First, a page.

Of course I had some hard times. My very first area - Tena - was a struggling branch. My companion was Ecuadorian and we didn't always understand each other or get along. I became sick and lost a bunch of weight. My second companion was just as challenging (she was from Guatemala) and wasn't always a keeper of the rules. A transfer to my second area - Otavalo - was hard. I loved the area, but my companion and I were in charge of two wards and branch.
 My companion and I taught Richard who was baptized as well. We had to get him and Gaby married first. That was a challenge. The law of chastity was definitely foreign to them.

My third area - Ambato - was the best for me, but I was only there one transfer. I got sick again. My fourth area - Santo Domingo - was one of the toughest times. My companion, from Nicaragua, spoke English. Therefore, my Spanish really went downhill. We didn't have a single baptism and our investigators showed progression, but it was a long way to baptism. My final area - Quito - was a perfect cap - I can't remember hardly any challenges.

An example of some cute Ecuadoriam children. The woman in the middle suffers from a disease that makes her bed-ridden. Very powerful, wonderful woman.

So before I bore you too much - here's to missions and missionaries and missionary work. I am who I am because of that special, wonderful time.

 This wonderful family on the left - the Marcillos - were sealed Aug. 10, 2007, in the Guayaquil, Ecuador Temple. My companion Sis. Ellison and I taught this family and they were finally baptized. Here, we're standing with the Bishop's family who are also wonderful people!

Tuesday, March 30, 2010

Happy stuff!

So many good things have happened. I hope I can remember them all!!

#1 - I made a roast a week ago (about 3 lbs) and we just finished the remnants yesterday! We made different meals from the meat so we didn't get bored: just plain with mashed potatoes and gravy, french dip sandwiches, BBQ beef sandwiches, and last night, the grand finale was beef burritos. So good!! I was pretty pleased with myself and my creativity.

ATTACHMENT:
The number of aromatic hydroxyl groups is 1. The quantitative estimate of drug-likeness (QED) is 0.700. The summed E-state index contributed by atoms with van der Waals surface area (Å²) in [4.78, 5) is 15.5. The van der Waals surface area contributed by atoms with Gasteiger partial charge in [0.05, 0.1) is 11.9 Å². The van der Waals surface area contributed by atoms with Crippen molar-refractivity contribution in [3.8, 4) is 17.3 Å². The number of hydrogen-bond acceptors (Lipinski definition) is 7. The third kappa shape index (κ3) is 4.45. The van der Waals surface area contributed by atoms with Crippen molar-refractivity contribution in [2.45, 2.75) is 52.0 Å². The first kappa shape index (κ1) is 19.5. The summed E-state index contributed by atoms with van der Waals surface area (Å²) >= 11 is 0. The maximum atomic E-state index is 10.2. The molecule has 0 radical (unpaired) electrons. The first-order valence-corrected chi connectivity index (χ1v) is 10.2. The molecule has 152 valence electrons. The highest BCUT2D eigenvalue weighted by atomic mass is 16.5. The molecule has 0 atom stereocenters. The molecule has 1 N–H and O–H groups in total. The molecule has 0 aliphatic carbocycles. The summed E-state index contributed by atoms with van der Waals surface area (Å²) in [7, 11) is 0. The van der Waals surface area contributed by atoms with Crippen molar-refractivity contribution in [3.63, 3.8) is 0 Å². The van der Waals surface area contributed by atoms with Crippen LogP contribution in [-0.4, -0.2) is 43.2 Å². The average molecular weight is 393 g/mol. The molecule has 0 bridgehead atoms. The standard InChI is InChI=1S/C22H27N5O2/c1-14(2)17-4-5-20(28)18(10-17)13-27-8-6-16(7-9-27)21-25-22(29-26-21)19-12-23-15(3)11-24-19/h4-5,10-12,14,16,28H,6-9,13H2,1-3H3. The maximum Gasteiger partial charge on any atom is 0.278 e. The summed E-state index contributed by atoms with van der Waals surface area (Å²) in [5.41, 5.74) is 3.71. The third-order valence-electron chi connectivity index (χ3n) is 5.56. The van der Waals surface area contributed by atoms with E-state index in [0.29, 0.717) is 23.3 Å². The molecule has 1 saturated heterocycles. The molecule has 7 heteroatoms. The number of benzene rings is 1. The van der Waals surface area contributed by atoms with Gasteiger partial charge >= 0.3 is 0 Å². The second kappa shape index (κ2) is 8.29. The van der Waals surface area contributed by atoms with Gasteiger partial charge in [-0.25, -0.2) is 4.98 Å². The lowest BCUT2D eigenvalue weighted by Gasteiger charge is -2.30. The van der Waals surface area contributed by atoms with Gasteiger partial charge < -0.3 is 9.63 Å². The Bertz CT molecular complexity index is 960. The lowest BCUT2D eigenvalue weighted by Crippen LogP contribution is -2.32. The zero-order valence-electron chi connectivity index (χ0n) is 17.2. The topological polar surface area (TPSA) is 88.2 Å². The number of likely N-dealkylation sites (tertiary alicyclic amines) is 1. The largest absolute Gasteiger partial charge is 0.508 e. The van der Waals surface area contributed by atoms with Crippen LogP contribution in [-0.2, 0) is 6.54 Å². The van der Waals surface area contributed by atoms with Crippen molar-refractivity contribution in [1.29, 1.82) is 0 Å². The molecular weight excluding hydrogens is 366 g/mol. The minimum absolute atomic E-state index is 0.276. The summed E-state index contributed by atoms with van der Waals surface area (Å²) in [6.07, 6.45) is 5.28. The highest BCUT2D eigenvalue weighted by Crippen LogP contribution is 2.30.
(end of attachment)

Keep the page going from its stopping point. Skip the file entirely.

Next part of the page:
#2 - I was shopping at Wal-Mart when I saw some two very good friends of mine that I hadn't seen in a while: Mel and Mark Anderson!! Those two are hilarious - we spent a good 20 minutes stalking observing children being disobedient to their parents. It was for an assignment Mark had to do. But even still, anything those two do can put you in a conniption fit from laughing too hard. Gosh, I miss them.

#3 - After running into Mel, she invited Jed and I to go to a movie with her and a friend - "How to Train Your Dragon." It was such a good movie!! The story was unique and the characters funny and unforgettable. Jed and I had been wanting to watch it ever since we saw the trailer - and we were NOT disappointed!

#4 - Jed and I attended the baptism of a guy in our ward and it brought back so many memories of the mission! So neat to see how humble and dedicated he was to continue in the right path, even after 4 years. He has a very strong testimony already.

#5 - I love garage sales and went to one on Saturday - I came away with 70 pieces of boy clothes for $4!! I was pretty excited. There were some pretty cute outfits I picked up. Yay for good deals!

#6 - My family sent us our Easter package filled with chocolates, jelly beans and fake grass. Also included were Easter cookie cutters, Easter-themed cupcake holders and sprinkles! And get this - the basket was in the shape of a football and the plastic eggs were in the shape of footballs, soccer balls, basketballs and baseballs.

#7 - My little grape keeps growing and kicking and pushing and moving. It's been great!

Tuesday, February 16, 2010

I love my job